04 December 2012

Blended Learning and Gamification: A Love Story

Let's make this quick so I can move on to my rant:
  • blended learning: mixing online and in-person instruction, ideally with the result of students being able to work at their own pace
  • gamification: adding (video) gaming elements to help motivate and reward students
Why I Got Into Blended
Since I started teaching all those (three) years ago, I've been frustrated with the varying speeds at which students complete their work, but I hesitated about the idea of tutorial videos. Part of me thinks it's lazy, and another part of me worries they just won't get it from a video. But absent students had to get help from someone, and my strategy of simply having their neighbors show them how to do it wasn't working as well as I'd hoped. So I started doing videos, and quickly found that not only does it aid absent students, but present students, slow and fast.

My use of blended learning evolved to take over projects. All assignments are required work for all students; they teach essential skills for whatever unit we're in. Projects are more creative and encompass several skills. I found that I had more project ideas than I had room for in the calendar, not to mention the varying levels of interest among students. So I just posted videos online of how to complete each project, then briefly told students about them at the beginning of class one day. It made a lot less work for me, I only had to explain the idea once on video and any student could watch it anytime they wanted. It meant I could do other things during class. Considering the number of 11-hour days I put in, I could use a little less work.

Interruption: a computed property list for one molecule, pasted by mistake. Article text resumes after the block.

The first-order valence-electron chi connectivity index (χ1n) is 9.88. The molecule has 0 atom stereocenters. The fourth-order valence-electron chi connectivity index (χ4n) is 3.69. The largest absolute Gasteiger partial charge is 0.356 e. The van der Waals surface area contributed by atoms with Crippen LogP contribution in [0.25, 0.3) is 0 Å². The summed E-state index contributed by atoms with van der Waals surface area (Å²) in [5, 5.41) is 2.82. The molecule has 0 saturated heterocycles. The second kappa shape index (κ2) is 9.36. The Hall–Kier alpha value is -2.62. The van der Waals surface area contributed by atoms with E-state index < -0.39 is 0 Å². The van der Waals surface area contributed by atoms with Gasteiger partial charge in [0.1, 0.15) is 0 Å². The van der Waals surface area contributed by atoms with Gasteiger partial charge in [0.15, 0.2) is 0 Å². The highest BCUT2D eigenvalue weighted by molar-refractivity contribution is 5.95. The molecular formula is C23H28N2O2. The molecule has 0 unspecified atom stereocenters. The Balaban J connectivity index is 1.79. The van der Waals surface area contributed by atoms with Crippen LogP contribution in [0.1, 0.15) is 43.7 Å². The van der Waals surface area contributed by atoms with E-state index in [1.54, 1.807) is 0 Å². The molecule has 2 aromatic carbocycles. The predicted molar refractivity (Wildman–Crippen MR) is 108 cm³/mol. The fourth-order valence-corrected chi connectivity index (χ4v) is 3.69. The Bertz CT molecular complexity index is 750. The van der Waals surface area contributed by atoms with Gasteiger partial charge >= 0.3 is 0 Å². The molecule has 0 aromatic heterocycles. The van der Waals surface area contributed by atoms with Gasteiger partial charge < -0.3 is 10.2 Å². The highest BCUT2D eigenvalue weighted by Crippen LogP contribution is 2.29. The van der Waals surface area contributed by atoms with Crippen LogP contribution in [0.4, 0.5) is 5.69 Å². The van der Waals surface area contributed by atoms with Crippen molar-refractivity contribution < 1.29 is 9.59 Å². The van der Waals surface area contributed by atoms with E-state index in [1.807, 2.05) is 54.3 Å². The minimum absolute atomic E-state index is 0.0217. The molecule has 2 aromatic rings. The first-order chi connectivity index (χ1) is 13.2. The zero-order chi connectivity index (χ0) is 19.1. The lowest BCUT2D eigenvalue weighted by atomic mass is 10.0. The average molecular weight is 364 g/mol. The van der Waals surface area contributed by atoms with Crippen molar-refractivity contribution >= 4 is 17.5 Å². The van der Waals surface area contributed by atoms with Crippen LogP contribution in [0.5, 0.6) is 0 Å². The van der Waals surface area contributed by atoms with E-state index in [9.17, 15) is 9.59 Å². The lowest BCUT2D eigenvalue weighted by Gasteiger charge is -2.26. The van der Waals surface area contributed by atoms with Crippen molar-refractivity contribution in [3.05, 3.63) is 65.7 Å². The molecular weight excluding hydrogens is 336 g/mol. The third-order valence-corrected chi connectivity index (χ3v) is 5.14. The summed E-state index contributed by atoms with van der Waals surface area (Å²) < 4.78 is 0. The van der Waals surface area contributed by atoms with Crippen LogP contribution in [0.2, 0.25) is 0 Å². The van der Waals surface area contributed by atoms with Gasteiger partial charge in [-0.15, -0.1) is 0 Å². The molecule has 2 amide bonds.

The Need for Feed(back)
Speaking of 11-hour days, even at that pace I still seem to run out of time to complete my to-do list. The one thing that takes the most time — grading — also happens to be one of the most important parts of school. In modern times, it's the only thing a real-life teacher can bring to the classroom that students can't get elsewhere.

Independent Learning = Lack of Motivation
I've taken a few online classes, and in every case I procrastinated like crazy and didn't care at all for the subject. I just wanted to get it over with at the end. And that's when I was in college. Can we expect much more from junior high age kids?

Part of the motivation in this case comes from the 'blended' and 'feedback' part. Having a human teacher there will push kids to stay on task.

Adding a Gamified Layer for Increased Everything
Video games are increasingly exploratory and independent. Using Super Mario as an example, the original NES version was very linear: you beat level after level until you get to the end. Super Mario 3 on the SNES let you occasionally choose which levels to complete in order to move on. Exploration peaked, I think, with Super Mario 64, which allowed you to choose which worlds to explore and which stars to go after. Total independence. Now, of course, with New Super Mario and Super Mario Galaxy, they're keeping both models of exploration there. The semi-linear model and the open-world model.

There's no one telling people to play video games because it'll mean they can get a job later. There's no cash reward for beating a game quickly. The motivation lies in how fun it is to play and the sense of accomplishment from unlocking new stuff or beating the boss. I don't think school can ever be that fun or as inherently satisfying, except occasionally, but I do think gamification can increase internal motivation for both the previously-unmotivated and the previously-only-motivated-by-grades.

So that's it. I just wanted to point out how blended learning and gamification were made for each other.

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